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How to Stay Optimistic When Everything Seems Wrong

Blair Braverman and some of her dogs at the Alpine Creek Lodge, which is on mile 68 of the Denali Highway, east of Cantwell, Alaska. And, yes, those are bootees on the dogs’ feet.Credit...Nathaniel Wilder

In a recent New York Times article, Blair Braverman, a driver of a sled dog team, writes about the way her sled dogs have reminded her to stay resilient during the pandemic, as the dogs never know how far they’re going to run.

“That’s how I feel now… that we humans are falling into uncertainty… and we have no idea how far it is to the finish line,” Blair explains that running with her dogs has given her the gift of sitting with uncertainty, and to accept that we can’t always plan for the future.  

Optimism isn’t about ignoring negative feelings. It’s about being hopeful about the future, even when the present seems wholly negative.

If you’re anything like me, and you’ve been doom-scrolling into the endless stream of current news that pushes the boundaries of our mental health, it seems laughable to suggest optimism right now.

Maybe you’re worried about losing your job, losing your home or losing a loved one. Maybe you already have. Maybe you’re worried about your own health, and maybe you feel helpless or doomed. Whatever it is, optimism feels like a luxury that few of us can afford.

But at its core, optimism doesn’t require you to sweep those anxious, negative feelings under the rug. It’s not about smiling when you don’t feel like it. Optimism is simply being hopeful about the future, even when the present feels wholly negative.

For us all, this is a challenge, because it requires us to acknowledge our positive and negative emotions at once and to allow them to exist simultaneously. As hard as it may be to make the case for optimism during a time of crisis, that’s when it happens to be the most useful.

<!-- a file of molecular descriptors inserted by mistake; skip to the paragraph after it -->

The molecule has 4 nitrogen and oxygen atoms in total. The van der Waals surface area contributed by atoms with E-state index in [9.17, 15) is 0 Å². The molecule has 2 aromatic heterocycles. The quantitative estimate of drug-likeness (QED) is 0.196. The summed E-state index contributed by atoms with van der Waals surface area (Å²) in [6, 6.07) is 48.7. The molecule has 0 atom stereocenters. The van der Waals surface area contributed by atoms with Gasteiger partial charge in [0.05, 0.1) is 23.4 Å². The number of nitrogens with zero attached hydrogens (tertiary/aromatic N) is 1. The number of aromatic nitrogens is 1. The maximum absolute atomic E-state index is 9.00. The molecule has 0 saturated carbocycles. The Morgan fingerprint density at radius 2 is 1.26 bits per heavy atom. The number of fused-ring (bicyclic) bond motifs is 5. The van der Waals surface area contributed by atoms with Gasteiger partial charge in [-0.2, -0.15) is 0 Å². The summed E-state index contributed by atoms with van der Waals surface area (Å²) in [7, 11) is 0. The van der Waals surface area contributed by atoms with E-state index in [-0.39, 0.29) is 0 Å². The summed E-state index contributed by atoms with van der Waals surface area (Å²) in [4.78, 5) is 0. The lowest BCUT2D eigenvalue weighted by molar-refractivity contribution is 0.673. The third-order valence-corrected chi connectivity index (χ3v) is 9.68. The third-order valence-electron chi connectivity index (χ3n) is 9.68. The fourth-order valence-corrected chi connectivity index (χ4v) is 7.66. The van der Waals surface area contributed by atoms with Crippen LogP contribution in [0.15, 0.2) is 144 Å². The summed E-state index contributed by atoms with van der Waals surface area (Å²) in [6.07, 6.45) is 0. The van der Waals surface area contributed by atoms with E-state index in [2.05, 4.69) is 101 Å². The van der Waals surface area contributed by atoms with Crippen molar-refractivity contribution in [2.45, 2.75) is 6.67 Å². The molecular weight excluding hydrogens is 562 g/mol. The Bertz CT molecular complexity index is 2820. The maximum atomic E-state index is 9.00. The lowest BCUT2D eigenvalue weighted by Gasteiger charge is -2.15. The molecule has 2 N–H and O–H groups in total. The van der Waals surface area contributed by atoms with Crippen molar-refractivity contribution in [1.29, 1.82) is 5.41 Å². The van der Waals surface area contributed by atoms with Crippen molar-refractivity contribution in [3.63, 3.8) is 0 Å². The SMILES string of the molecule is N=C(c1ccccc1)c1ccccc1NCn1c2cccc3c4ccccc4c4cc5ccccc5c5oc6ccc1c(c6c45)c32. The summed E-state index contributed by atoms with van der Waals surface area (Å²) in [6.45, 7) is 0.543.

Here’s what I do to stay resilient and optimistic.

One of the things I have been using in becoming more resilient is to practice compassion both toward myself as well as toward others. The reason behind this is to interrupt recurring cycles of negative inner dialogue caused by too much intake of bad news.

At the times when I find myself cycling through negative thoughts that don’t go anywhere, I take a step back to disrupt the cycle. This can include stopping and creating awareness of these negative thoughts and reminding myself these are only thoughts and I can choose to think them or not.

Then I disrupt my attention from it by doing something like going for a walk, cooking, writing, chatting to an uplifting friend or changing my physical environment. This works every time because it’s impossible for the brain to give attention to more than one thing at a time and doing these things help to create distance from the initial mental space.

I do this every time pessimistic thoughts creep up on me and I’ve found that my own personal optimism and resilience has improved by leaps and bounds.

The thing that inspires me for the future is looking back at history and all the adversity and challenges humans have already prevailed through. Yes things are uncertain but we will also prevail, because that is what we do, it’s in our nature to do so.

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Darcey Croft

Darcey Croft

Darcey Croft is a Registered Midwife with the Nursing and Midwifery Council of Great Britain. Since graduating from the Florence Nightingale School of Nursing & Midwifery she has worked in all areas of obstetrics, supporting mothers in their pregnancies and delivering countless babies. Her current role is Perinatal Mental Health team leader for the county of Buckinghamshire, England. She has undertaken a Masters degree in Advanced Clinical Practice and has a medical diploma in Clinical Hypnotherapy. Darcey is an expert in Perinatal Mental Health with a focus on reducing stress in pregnancy and birth.

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